republished below in full unedited for informational, educational and research purposes:
On Sept. 19, 2019, President Donald Trump signed an Executive Order, “Modernizing Influenza Vaccines in the United State to Promote National Security and Public Health.” Describing mass use of influenza vaccines “to combat seasonal flu” and influenza pandemics as “strengthening our Nation’s public health and security,” he announced the establishment of a National Influenza Vaccine Task Force. The Task Force will develop a five-year national plan to reduce “reliance on egg-based influenza vaccine production” in the United States and increase the country’s “capacity of alternative methods” for producing influenza vaccines that “allow more agile and rapid responses to emerging influenza viruses.”1
The Executive Order also directs the Task Force to:
  • “advance the development of new, broadly protective vaccine candidates that provide more effective and longer lasting immunities;” and
  • support the “promotion of increased influenza vaccine immunization” among “populations recommended” by the Centers for Disease Control and Prevention (CDC); and
  • improve “public understanding of influenza risk and informed influenza vaccine decision-making.”1
The Task Force is specifically directed to look at ways to work through the director of the CDC to “increase influenza vaccine use through enhanced communication and by removing barriers to vaccination.”1
The Task Force will consist of a senior official from each of the following departments, agencies and offices: Department of Defense; Department of Justice; Department of Agriculture; Department of Veterans Affairs; Department of Homeland Security; Food and Drug Administration; CDC; National Institutes of Health; Centers for Medicare and Medicaid Services and the Biomedical Advanced Research and Development Authority. The Executive Order directs the Task Force to submit a report on its plan to the President within 120 days.1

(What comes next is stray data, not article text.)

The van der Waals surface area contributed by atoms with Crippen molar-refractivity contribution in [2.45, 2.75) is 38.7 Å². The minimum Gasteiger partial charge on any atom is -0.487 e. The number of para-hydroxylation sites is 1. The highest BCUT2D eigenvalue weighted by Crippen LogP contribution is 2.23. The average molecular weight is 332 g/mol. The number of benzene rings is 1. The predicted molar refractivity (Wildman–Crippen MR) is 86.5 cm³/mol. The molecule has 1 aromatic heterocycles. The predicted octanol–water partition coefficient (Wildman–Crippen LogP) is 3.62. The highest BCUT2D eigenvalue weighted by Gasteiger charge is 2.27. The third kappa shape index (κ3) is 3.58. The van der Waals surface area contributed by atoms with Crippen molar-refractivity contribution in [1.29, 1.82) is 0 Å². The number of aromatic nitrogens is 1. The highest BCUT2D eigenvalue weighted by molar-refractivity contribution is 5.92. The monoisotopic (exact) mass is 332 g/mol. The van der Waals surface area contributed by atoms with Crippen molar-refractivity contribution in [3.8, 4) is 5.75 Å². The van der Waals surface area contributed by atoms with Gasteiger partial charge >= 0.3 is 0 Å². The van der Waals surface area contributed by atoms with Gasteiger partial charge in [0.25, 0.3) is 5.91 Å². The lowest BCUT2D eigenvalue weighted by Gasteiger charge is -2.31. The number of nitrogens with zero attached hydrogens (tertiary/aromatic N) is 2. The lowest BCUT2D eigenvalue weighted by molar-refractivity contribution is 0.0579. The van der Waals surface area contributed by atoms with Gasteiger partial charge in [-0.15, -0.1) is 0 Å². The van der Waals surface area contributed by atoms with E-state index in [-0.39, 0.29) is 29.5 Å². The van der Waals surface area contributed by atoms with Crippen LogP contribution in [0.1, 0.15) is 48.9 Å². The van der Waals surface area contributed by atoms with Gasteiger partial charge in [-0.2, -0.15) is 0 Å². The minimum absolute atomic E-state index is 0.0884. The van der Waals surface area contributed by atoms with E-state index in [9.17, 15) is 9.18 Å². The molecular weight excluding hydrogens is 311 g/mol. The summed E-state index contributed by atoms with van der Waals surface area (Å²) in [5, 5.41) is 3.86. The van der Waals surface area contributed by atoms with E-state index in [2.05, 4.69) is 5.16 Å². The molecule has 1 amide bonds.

On Sept. 20, the U.S. National Institute of Allergy and Infectious Diseases awarded the University of Maryland’s Center for Vaccine Development and Global Health in Baltimore a $200 million grant to develop more effective influenza vaccines and, ultimately a “universal” influenza vaccine.2
During the second half of last year’s “flu season,” the influenza vaccine was estimated to be only nine percent effective.3
According to Kathleen Neuzil, MD, who directs vaccine research at the University of Maryland, “Eliminating influenza is the goal. It will certainly be a challenge, but in seven years we hope to have a better vaccine, or a lot of better vaccines.” The research, which will be conducted under a program called Collaborative Influenza Vaccine Innovation Center (CIVIC) will “address the need to develop and test influenza vaccines that protect against new and emerging strains, and ultimately prevent more disease,” says Dr. Neuzil.2 4
“Development of a better flu vaccine and ultimately a universal flu vaccine is important and life-saving work,” says U.S. Senator Chris Van Hollen of Maryland.2
“A universal vaccine would protect against, if not all, a great array of influenza strains and could be given every 5 or 10 years or whatever it is,” says William Schaffner, MD, medical director for the National Foundation for Infectious Diseases. “Every healthcare encounter would be an opportunity to provide that vaccine, not just every fall.”2
WBAL-TV 11 in Baltimore reports that the vaccine research that will be conducted under the grant to the University of Maryland will include “clinical trials and challenge studies in special populations such as children, pregnant women and the elderly.”5

2019 Vaccine Awareness Week—

Interview with Barbara Loe Fisher

SEE: below in full unedited for informational, educational and research purposes:
It’s been an incredible year, an unprecedented year. In this country, the assault on vaccine exemptions has covered the whole country. The National Vaccine Information Center has monitored more than 500 vaccine-related bills that have been introduced in the states this year that we have actively reported on and issued action alerts, in many cases, on more than 200 vaccine-related bills. So, what has happened this year as a result of the World Health Organization declaring that vaccine hesitancy is one of the top 10 global threats to health in this world, [is that it] was immediately followed by—and I don’t think coincidentally—reports of outbreaks of measles.